Hidden gems of ATL and where to find them

Tiny Doors ATL is one form of artistic expression that Atlanta residents can enjoy. These brightly painted doors can be found in various parts of the city and often tell a story. // Photo courtesy of Tastebud Travels

In college, finding ways to have fun and unwind is just as important as getting good grades. Exploring a new city as a first-year student can be daunting, especially in a bustling city like Atlanta. With as many options as the city has, skip the tourist staples like the Georgia Aquarium and World of Coca-Cola and instead check out these worthwhile  hole-in-the-wall gems below!

Doll’s head trail

A few miles away from Tech’s campus is an urban nature preserve made from the reclaimed ruins of an old brick company’s industrial site. The pits that had originally been for digging clay filled with rainwater, creating the park’s namesake: Constitution Lakes. In the early 2000s, Dekalb County bought the site and added trails through it, making the preserve official.

The park has a rather unusual walking trail known as “Doll’s Head Trail.” Dedicated to “found art,” visitors who walk the path will see art pieces made from found litter, many of which include decapitated doll heads, hence the trail’s title. 

Other pieces that can be found along the trail include bottles, pieces of old, decorated bricks and truck parts. 

The trail is meant to be an exploration and implementation of reclaimed art — the art pieces themselves are created from trash and discarded items found around the park.

Amongst the natural flora, Doll’s Head Trail turns what would otherwise be litter into art without adding more litter (meaning that bringing outside items to add to the trail is discouraged, as it just creates more discarded materials as opposed to repurposing what was already there).

Though it can be a bit creepy to some, Doll’s Head Trail is a beautiful blend of nature and art that makes a great trip for those who enjoy the outdoors. 

CDC Museum

This museum is near Emory University and the Center for Disease Control and Prevention facility in downtown Atlanta. 

The CDC museum is dedicated to the research, science and societal impacts that come with overseeing public health and just so happened to open its doors a year after the 1995 film Outbreak led to public paranoia over the transparency of CDC secrets.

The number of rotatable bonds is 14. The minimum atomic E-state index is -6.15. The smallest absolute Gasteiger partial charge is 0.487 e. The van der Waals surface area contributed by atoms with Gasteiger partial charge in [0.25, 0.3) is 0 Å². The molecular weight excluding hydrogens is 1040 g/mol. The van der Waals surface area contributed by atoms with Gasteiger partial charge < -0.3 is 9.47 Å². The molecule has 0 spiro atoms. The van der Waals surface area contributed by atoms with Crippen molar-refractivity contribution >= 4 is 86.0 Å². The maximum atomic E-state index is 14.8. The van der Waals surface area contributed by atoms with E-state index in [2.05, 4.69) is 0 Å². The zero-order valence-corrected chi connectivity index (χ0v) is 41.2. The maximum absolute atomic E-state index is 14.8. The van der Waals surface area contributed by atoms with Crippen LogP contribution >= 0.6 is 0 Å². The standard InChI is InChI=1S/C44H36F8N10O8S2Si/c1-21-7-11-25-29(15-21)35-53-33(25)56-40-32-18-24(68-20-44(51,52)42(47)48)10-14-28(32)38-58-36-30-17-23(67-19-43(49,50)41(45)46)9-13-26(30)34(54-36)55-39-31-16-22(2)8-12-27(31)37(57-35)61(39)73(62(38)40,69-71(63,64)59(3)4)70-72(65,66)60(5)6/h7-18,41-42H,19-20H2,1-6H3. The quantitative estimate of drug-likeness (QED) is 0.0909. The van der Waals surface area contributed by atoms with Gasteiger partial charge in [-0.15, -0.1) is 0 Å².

The exhibits include items such as the evolution of the hazmat suit, “cryo shippers” meant to transport sensitive cultures and vintage news clippings, informative handouts and propaganda regarding the prevention of diseases like Malaria, Typhoid fever and — more recently — obesity. Visitors might also see sections on HIV testing and the bodily effects of different chemicals. 

While some of the suits may look like something out of “The Walking Dead” or “The Maze Runner,” the museum lacks any fictional or dramatized content, choosing to stick to the facts and genuine responsibilities of the CDC. 

Whether students are from a STEM or humanities backgrounds, the artifacts displayed here are fascinating to see up close.

Tiny doors ATL

This Atlanta staple does not have just one address. Tiny Doors ATL is an art initiative started by an Atlanta artist who wanted to inspire curiosity through whimsically decorated doors “hidden” around different landmarks in the city. 

The doors themselves are only seven inches tall, meaning those searching for them (or even those who are not) have to look down with the intent of spotting them to notice. Each door is decorated differently and complete with tiny architectural details; some even include tiny people, animals or household items. While there is a map to the doors on the project’s website, hunting for these doors without it provides a great opportunity to see new areas of Atlanta. The intricate details on these small-scale doors show the care and dedication put into each one. They are usually painted to reflect the creativity that surrounds them, bringing even more life to the vibrant art that decorates the city of Atlanta.

Doctor Bombay’s tea party

This tea shop’s name is just as quirky as its decor, filled with paper lanterns, upside down parasols, wooden bird cages, vintage paintings and wildly patterned furniture. The tea shop serves baked goods, quiches, ice cream, sandwiches and, of course, many kinds of tea. From floor to ceiling, the walls are covered with used books that visitors can buy for just a dollar each. 

This shop does not only serve food and drinks though. A portion of all proceeds go towards funding scholarships for girls who age out of orphanages in Darjeeling, India. These scholarships cover education, housing and medical expenses. Some of the girls’ pictures announcing their graduation are hung around the shop. 

The fun and funky atmosphere of this impactful tea shop provides a chance to not only get some delicious snacks but also to help change the lives of other young people; it is a great place to check out for a peaceful day of tea, reading or spending time with friends.